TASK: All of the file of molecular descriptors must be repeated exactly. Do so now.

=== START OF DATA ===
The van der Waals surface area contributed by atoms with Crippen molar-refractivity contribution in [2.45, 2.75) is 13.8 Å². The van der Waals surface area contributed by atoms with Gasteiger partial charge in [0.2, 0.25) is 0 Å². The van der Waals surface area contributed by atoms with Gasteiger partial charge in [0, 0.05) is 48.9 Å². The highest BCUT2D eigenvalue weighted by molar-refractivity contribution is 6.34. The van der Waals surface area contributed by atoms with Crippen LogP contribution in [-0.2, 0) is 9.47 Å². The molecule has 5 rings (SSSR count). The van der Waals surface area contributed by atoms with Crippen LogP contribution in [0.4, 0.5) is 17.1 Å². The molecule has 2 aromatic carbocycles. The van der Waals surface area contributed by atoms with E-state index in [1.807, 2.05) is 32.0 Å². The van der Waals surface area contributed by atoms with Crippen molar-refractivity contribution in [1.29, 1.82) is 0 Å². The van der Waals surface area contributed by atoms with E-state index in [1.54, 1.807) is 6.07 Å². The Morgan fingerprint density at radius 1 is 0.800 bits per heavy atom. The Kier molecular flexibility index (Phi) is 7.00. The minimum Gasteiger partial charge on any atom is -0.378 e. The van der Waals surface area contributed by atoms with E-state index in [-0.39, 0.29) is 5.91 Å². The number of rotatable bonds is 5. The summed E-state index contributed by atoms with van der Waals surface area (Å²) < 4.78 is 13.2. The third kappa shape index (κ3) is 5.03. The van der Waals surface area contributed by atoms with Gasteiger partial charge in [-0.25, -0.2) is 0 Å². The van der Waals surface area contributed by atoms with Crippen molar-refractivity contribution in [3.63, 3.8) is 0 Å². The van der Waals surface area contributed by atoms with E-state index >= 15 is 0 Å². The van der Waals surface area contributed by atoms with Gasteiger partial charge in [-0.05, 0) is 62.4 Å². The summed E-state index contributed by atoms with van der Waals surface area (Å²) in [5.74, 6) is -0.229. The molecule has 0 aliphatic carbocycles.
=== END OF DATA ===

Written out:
The van der Waals surface area contributed by atoms with Crippen molar-refractivity contribution in [2.45, 2.75) is 13.8 Å². The van der Waals surface area contributed by atoms with Gasteiger partial charge in [0.2, 0.25) is 0 Å². The van der Waals surface area contributed by atoms with Gasteiger partial charge in [0, 0.05) is 48.9 Å². The highest BCUT2D eigenvalue weighted by molar-refractivity contribution is 6.34. The van der Waals surface area contributed by atoms with Crippen LogP contribution in [-0.2, 0) is 9.47 Å². The molecule has 5 rings (SSSR count). The van der Waals surface area contributed by atoms with Crippen LogP contribution in [0.4, 0.5) is 17.1 Å². The molecule has 2 aromatic carbocycles. The van der Waals surface area contributed by atoms with E-state index in [1.807, 2.05) is 32.0 Å². The van der Waals surface area contributed by atoms with Crippen molar-refractivity contribution in [1.29, 1.82) is 0 Å². The van der Waals surface area contributed by atoms with E-state index in [1.54, 1.807) is 6.07 Å². The Morgan fingerprint density at radius 1 is 0.800 bits per heavy atom. The Kier molecular flexibility index (Phi) is 7.00. The minimum Gasteiger partial charge on any atom is -0.378 e. The van der Waals surface area contributed by atoms with E-state index in [-0.39, 0.29) is 5.91 Å². The number of rotatable bonds is 5. The summed E-state index contributed by atoms with van der Waals surface area (Å²) < 4.78 is 13.2. The third kappa shape index (κ3) is 5.03. The van der Waals surface area contributed by atoms with Gasteiger partial charge in [-0.25, -0.2) is 0 Å². The van der Waals surface area contributed by atoms with Crippen molar-refractivity contribution in [3.63, 3.8) is 0 Å². The van der Waals surface area contributed by atoms with E-state index >= 15 is 0 Å². The van der Waals surface area contributed by atoms with Gasteiger partial charge in [-0.05, 0) is 62.4 Å². The summed E-state index contributed by atoms with van der Waals surface area (Å²) in [5.74, 6) is -0.229. The molecule has 0 aliphatic carbocycles.